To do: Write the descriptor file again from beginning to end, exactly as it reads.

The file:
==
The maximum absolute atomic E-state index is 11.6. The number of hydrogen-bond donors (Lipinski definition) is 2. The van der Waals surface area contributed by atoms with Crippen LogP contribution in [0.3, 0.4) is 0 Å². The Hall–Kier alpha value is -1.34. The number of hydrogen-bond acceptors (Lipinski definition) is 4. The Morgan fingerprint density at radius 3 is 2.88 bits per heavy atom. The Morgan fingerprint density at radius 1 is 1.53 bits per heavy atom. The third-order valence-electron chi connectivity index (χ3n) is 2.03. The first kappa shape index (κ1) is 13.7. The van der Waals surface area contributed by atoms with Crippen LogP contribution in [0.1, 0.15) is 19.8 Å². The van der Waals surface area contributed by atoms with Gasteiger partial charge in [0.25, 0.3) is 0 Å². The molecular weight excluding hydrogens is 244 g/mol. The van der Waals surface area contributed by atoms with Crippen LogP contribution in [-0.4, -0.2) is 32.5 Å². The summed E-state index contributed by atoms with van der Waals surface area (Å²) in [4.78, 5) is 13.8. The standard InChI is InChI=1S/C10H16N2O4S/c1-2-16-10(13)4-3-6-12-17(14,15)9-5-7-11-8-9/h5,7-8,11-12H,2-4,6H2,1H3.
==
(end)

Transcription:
The maximum absolute atomic E-state index is 11.6. The number of hydrogen-bond donors (Lipinski definition) is 2. The van der Waals surface area contributed by atoms with Crippen LogP contribution in [0.3, 0.4) is 0 Å². The Hall–Kier alpha value is -1.34. The number of hydrogen-bond acceptors (Lipinski definition) is 4. The Morgan fingerprint density at radius 3 is 2.88 bits per heavy atom. The Morgan fingerprint density at radius 1 is 1.53 bits per heavy atom. The third-order valence-electron chi connectivity index (χ3n) is 2.03. The first kappa shape index (κ1) is 13.7. The van der Waals surface area contributed by atoms with Crippen LogP contribution in [0.1, 0.15) is 19.8 Å². The van der Waals surface area contributed by atoms with Gasteiger partial charge in [0.25, 0.3) is 0 Å². The molecular weight excluding hydrogens is 244 g/mol. The van der Waals surface area contributed by atoms with Crippen LogP contribution in [-0.4, -0.2) is 32.5 Å². The summed E-state index contributed by atoms with van der Waals surface area (Å²) in [4.78, 5) is 13.8. The standard InChI is InChI=1S/C10H16N2O4S/c1-2-16-10(13)4-3-6-12-17(14,15)9-5-7-11-8-9/h5,7-8,11-12H,2-4,6H2,1H3.